"Protein adsorption to material surfaces causes problems in numerous technological and medical applications. A favoured approach in order to prevent protein adsoprtion is to decorate surfaces with brushes of terminally anchored, neutral water soluble polymers (NWSP). But despite the great importance of NWSP-functionalization in medicine and technology, the interaction of proteins with NWSP is not fully understood. In particular, little is known about the mechanisms responsible for regularly observed ""brush failure"", where protein adsorption occurs despite NWSP functionalization. Here, we propose a systematic investigation of this phenomenon on a detailed structural level. Proteins interacting with NWSP-decorated surfaces of defined characteristics (i.e. polymer length and grafting density) will be localized using the combination of two sophisticated scattering techniques:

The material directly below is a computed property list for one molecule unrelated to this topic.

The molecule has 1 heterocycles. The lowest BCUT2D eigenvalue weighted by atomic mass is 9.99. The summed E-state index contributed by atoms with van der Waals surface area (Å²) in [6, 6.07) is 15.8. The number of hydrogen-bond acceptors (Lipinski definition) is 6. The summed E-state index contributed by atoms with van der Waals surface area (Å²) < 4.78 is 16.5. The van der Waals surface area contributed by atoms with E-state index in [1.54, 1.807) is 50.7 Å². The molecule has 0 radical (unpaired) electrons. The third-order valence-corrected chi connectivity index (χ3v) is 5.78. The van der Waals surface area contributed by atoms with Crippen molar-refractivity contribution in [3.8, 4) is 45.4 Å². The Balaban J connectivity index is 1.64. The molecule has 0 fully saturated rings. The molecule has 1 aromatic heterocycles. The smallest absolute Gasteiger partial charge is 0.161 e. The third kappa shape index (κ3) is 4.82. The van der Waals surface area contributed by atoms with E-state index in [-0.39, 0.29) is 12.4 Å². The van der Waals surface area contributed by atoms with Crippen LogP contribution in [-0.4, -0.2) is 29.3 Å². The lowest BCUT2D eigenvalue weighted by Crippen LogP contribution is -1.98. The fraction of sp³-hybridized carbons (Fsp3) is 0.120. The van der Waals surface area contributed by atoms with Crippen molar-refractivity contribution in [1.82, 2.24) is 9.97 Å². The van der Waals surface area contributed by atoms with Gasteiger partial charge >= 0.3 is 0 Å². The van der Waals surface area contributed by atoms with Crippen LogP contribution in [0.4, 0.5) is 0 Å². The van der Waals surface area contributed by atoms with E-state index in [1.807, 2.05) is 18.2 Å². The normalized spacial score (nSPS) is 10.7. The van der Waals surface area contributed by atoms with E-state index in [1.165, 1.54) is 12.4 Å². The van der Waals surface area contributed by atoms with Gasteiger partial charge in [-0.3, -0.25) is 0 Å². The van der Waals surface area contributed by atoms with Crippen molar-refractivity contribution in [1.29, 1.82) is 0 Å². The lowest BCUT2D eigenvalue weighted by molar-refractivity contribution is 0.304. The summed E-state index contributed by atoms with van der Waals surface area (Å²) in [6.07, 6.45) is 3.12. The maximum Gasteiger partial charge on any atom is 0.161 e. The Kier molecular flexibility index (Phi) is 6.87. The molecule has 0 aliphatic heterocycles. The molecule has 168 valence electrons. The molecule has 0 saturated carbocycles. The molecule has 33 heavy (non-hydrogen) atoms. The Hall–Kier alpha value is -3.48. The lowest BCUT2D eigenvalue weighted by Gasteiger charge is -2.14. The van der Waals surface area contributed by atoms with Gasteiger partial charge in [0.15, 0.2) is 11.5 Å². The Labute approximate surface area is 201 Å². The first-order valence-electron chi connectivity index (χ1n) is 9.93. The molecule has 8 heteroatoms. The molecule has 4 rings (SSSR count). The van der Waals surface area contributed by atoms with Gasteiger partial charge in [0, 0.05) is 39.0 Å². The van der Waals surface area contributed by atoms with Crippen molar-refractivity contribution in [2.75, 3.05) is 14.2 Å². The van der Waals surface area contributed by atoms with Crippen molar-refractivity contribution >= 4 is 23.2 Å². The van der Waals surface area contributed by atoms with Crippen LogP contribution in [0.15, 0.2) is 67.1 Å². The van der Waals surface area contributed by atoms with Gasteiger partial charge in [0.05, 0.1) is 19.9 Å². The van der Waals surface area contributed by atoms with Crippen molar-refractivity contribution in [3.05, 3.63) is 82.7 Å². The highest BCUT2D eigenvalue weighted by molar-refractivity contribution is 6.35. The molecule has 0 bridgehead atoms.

1) Neutron reflectometry (NR) with contrast variation.
2) Standing-wave x-ray fluorescence (SWXF).
Both techniques possess un-matched spatial resolution and unique, yet complementary, chemical sensitivity. Their combination will reveal the contribution of different interaction modes of proteins with NWSP-decorated surfaces on a quantitative level. The results will provide an invaluable basis for the ""rational design"" of protein-repellent surface functionalization."
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